Wednesday, 24 March 2010

Day Off

A scheduled day off work; time in which to get chores done, run errands, put your feet up and relax. Today ran like this: out of bed, cup of hot water with lemon, checked emails and chose a couple of lines from one of the Japanese junk emails to translate for practice, cup of black coffee as a treat, into town to deposit £6 of change into the bank then to M&S to change a 5 Euro note into sterling (got over £4 and was pleased with that) then did the usual food shopping at Tesco, went home and had something to eat while starting the job-hunt marathon.

Checked job websites of Plymouth Uni, Exeter Uni, Plymouth City Council, Exeter City Council, Devon County Council, Peninsula Medical School, Met Office, the NHS, the Academic jobs website, a library jobs website, did searches based in Exeter, Plymouth and London on, then checked the jobs pages on the websites of every University and Borough Council in London. Found one job worth applying for and the closing date is April 13th so I'm happy to wait until tomorrow evening to fill that in and send it off.

Later in the afternoon I did some more Japanese (3 lines from an advertising email takes up a page of A4 when written out with spaces for translation and generally takes over an hour to do), cooked dinner (and therefore tomorrow's lunch) and decided I'm too tired to go to tonight's beginners Taiji and want an early night as I get up at 5 tomorrow to get into work for 7.

Meanwhile, spent the day listening to Marilyn Manson, Tori Amos and now NIN. Just finishing off re-reading Marilyn Manson's autobiography (the Neil Strauss version from 1998) and found the following phrase highly amusing: Anyone I may have used should feel happy that they even had a use. It's better than being useless.

I feel pretty useless right now. I don't suppose to listening to Trent Reznor repeat the lines “Every day is exactly the same” is helping much but I like the song too much to skip over it. And tomorrow should be better.

Wednesday, 17 March 2010

Habit (re)forming – a positive twist

The first step in solving a problem is being aware that there is a problem - pure common sense. But suppose you're unwittingly hiding a problem from your awareness – how're you going to solve it?

To explain: suppose you have a bad habit you're trying to get rid of, whether it's picking your nose, staring at someone's cleavage, standing/sitting with bad posture, automatically feeling defensive when you see a group of teenagers getting on your bus, whatever. If your automatic reaction to realising you're doing it again is to get annoyed with yourself you'll probably never ditch the habit.

Why? The mind has a lot of self-protection mechanisms built in so whenever it encounters a 'threat' to its (your) happiness/well-being it tries to stop that threat from recurring. If each time you realise you're doing the 'wrong' thing your reaction is “SHIT, I'm STILL doing that!” your mind will say to itself “Hmm, whenever I notice myself doing that thing I get upset, so I'd better stop noticing it as that means I won't get upset.” and you're then less likely to be aware of the habit. If your subconscious is deliberately keeping things below the radar of the conscious there's nothing you can do to improve the situation.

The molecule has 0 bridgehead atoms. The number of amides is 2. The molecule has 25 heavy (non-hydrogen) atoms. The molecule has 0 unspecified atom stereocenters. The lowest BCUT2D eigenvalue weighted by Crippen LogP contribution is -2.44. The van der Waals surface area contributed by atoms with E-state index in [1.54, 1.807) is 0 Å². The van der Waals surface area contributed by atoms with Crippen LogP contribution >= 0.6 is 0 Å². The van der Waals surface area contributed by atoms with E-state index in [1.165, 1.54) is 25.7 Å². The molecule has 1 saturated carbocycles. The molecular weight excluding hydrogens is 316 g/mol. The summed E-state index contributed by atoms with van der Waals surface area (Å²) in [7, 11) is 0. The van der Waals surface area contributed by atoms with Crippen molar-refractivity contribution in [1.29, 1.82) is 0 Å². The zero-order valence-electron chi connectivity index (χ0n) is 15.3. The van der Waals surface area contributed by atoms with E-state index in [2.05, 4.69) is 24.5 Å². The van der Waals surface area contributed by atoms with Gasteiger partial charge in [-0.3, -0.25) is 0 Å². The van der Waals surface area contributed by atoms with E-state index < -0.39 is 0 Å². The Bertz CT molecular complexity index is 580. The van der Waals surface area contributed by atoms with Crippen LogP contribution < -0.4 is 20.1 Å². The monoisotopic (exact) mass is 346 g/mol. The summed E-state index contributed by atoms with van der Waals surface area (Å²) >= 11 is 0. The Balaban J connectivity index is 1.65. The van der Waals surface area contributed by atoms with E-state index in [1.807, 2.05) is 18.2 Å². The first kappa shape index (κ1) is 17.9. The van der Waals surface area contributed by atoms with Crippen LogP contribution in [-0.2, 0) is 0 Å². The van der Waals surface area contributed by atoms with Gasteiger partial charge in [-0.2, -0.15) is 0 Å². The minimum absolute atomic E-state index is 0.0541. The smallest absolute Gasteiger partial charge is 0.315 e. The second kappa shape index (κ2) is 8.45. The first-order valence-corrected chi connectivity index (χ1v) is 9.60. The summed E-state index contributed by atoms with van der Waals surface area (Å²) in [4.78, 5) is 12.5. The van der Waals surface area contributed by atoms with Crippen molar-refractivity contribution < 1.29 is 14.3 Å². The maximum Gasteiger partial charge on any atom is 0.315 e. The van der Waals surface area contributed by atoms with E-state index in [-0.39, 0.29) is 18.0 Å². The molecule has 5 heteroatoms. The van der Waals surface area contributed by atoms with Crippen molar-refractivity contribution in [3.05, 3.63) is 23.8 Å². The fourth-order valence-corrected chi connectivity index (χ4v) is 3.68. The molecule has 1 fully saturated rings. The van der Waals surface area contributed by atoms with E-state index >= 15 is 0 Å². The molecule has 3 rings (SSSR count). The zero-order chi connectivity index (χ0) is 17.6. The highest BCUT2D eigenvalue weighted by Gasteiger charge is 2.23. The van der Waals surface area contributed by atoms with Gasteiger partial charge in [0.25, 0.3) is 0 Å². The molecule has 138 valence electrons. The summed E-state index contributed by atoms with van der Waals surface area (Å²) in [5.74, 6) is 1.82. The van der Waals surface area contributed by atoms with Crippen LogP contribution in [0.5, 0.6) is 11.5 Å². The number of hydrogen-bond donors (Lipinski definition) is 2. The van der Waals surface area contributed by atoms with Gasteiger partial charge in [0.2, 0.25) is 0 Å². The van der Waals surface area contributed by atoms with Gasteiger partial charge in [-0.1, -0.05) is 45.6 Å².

The trick to solving the problem is this: when you notice you're picking your nose, staring at the woman's boobs, slouching, etc., instead of going “Shit! I'm doing it again!”, you should train yourself to say “Good! I've noticed I'm doing that again – now I can stop doing it!”. You're rewarding yourself for increasing your awareness of the action because without awareness of the action you can't do anything to correct it. The idea is to set up a positive feedback spiral where your mind actively wants to be aware of these habits - then you can do something about them. If you can do this consistently you will over time replace bad old habits with good new ones.

One pitfall to look out for is this: at times you'll feel as though you're doing the wrong thing a lot more than ever before and you'll feel disheartened because it seems you're getting worse rather than better. You're not getting worse; you're improving your awareness of the problem so you're getting a clearer picture of it – it's one of the milestones on the way to eradicating the habit so it's something you should be pleased about! As with anything useful this takes work, so keep at it and don't beat yourself up about the times when you slip back a bit.

Sunday, 7 March 2010

Bike Ride

Around 17 miles of steep hills in bright sunshine at around 3 degrees celsius. Took around 80 minutes in total and was tough enough I just want to sleep now.


You know when you're cycling up a hill so long and steep that your throat is full of phlegm but you don't dare hawk it up in case the tension on your diaphragm makes you spew? Me too.